A look back at the two popes who changed Catholic-Jewish relations forever.
The Vatican announced on September 30, 2013 that deceased Popes John XXIII and John Paul II will be canonized as saints at a Vatican ceremony, which will take place on April 27, 2014. By happenstance, these two popes did more than any others to foster close ties with the Jews and the Jewish State. Pope John XXIII was pontiff from 1958-1963, and the Polish-born Pope John Paul II, the first non-Italian Pope in 400 years, led the Catholic Church from 1978-2005. Their heroic actions cleared the way for ever warmer relations between the Catholic Church and the Jewish State.
It was Pope John Paul II’s (born Karol Jozef Wojtyla) lifelong Jewish friend and schoolmate from his Polish hometown of Wadowice, Jerzy Kluger, who influenced him to make the historic visit to the great Rome Synagogue on April 13, 1986. There, in a memorable expression of respect for Judaism, he intoned, “You are our dearly beloved brothers, and in a certain way, it could be said that you are our elder brothers.” His visit is acknowledged as the first by a pope since the early history of the Roman Catholic Church. Pope John Paul II prayed together with the Chief Rabbi of Rome at the time, Elio Toaff, in an attempt to show solidarity with Jews and Judaism.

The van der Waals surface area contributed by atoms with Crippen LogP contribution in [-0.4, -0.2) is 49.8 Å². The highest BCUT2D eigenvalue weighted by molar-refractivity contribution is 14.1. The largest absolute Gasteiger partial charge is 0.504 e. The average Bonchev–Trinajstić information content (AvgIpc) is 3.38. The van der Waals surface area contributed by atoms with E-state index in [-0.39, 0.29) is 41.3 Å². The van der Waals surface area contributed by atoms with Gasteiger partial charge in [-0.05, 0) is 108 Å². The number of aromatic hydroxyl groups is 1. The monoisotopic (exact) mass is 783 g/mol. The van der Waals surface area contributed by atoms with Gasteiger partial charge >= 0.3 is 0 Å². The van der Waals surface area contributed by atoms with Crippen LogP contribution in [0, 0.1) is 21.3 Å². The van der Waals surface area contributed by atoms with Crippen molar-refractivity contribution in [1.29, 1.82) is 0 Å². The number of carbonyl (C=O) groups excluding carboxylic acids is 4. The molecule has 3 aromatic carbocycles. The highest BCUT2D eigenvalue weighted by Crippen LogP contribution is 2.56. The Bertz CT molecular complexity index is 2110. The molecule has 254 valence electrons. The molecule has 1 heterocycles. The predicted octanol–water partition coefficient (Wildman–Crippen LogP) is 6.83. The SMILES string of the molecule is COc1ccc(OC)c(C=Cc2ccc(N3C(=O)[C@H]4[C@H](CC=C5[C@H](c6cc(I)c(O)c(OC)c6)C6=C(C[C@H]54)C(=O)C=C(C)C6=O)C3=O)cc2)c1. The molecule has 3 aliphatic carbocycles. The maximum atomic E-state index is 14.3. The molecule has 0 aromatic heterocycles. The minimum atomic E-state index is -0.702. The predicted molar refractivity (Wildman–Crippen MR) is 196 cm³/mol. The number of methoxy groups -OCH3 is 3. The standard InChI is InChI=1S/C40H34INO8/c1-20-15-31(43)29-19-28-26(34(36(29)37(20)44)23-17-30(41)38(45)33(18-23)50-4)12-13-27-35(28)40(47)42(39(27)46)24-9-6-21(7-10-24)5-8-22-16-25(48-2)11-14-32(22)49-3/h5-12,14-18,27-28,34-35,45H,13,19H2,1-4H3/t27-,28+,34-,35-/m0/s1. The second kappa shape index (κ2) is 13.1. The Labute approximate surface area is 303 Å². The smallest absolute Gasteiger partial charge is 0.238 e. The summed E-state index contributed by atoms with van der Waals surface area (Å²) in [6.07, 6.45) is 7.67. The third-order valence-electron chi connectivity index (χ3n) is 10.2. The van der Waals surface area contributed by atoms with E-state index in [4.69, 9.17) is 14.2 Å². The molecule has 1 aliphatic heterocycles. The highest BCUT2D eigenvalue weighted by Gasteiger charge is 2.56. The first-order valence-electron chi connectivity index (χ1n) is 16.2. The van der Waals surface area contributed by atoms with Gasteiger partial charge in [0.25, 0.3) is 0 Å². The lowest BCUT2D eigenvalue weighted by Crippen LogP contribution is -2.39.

Earlier in 1979, John Paul II became the first pope to visit the Auschwitz concentration camp in Poland where many of his compatriots (mostly Polish Jews) perished during the Nazi occupation during World War II. In 1998 he issued “We Remember: A Reflection on the Shoah,” which outlined his thinking on the Holocaust.
On December 30, 1993, the Vatican established diplomatic relations with the Jewish State. A Vatican Nunciature in Jerusalem, Israel, and an Israeli embassy in Rome were established in January 1994. For Pope John Paul II and the Catholic Church this meant reconciliation with the Jewish people, and it was viewed by the Israeli government as normalization. Prior to the establishment of diplomatic relations, the Vatican’s interests were handled by the Apostolic Delegate to Jerusalem and Palestine, the Latin Patriarch of Jerusalem and the Custodian of the Holy Land.